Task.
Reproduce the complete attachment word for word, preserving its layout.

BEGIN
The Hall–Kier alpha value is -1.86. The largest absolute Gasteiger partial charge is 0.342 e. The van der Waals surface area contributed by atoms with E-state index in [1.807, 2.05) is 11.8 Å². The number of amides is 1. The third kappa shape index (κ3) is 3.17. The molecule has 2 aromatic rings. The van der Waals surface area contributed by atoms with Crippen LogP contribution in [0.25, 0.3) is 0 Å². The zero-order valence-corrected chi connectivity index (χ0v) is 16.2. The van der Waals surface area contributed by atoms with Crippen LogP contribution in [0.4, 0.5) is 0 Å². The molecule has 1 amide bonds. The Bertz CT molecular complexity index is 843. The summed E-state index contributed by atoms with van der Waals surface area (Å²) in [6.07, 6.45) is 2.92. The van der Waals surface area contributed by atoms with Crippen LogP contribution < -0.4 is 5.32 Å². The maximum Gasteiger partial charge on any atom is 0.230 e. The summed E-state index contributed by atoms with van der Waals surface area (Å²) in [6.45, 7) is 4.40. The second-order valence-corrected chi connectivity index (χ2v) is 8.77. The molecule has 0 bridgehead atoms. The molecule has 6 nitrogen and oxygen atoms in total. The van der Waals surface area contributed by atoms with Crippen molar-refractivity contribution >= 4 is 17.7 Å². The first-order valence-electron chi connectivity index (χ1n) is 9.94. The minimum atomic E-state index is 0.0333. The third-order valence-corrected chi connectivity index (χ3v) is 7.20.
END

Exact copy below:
The Hall–Kier alpha value is -1.86. The largest absolute Gasteiger partial charge is 0.342 e. The van der Waals surface area contributed by atoms with E-state index in [1.807, 2.05) is 11.8 Å². The number of amides is 1. The third kappa shape index (κ3) is 3.17. The molecule has 2 aromatic rings. The van der Waals surface area contributed by atoms with Crippen LogP contribution in [0.25, 0.3) is 0 Å². The zero-order valence-corrected chi connectivity index (χ0v) is 16.2. The van der Waals surface area contributed by atoms with Crippen LogP contribution in [0.4, 0.5) is 0 Å². The molecule has 1 amide bonds. The Bertz CT molecular complexity index is 843. The summed E-state index contributed by atoms with van der Waals surface area (Å²) in [6.07, 6.45) is 2.92. The van der Waals surface area contributed by atoms with Crippen LogP contribution < -0.4 is 5.32 Å². The maximum Gasteiger partial charge on any atom is 0.230 e. The summed E-state index contributed by atoms with van der Waals surface area (Å²) in [6.45, 7) is 4.40. The second-order valence-corrected chi connectivity index (χ2v) is 8.77. The molecule has 0 bridgehead atoms. The molecule has 6 nitrogen and oxygen atoms in total. The van der Waals surface area contributed by atoms with Crippen molar-refractivity contribution >= 4 is 17.7 Å². The first-order valence-electron chi connectivity index (χ1n) is 9.94. The minimum atomic E-state index is 0.0333. The third-order valence-corrected chi connectivity index (χ3v) is 7.20.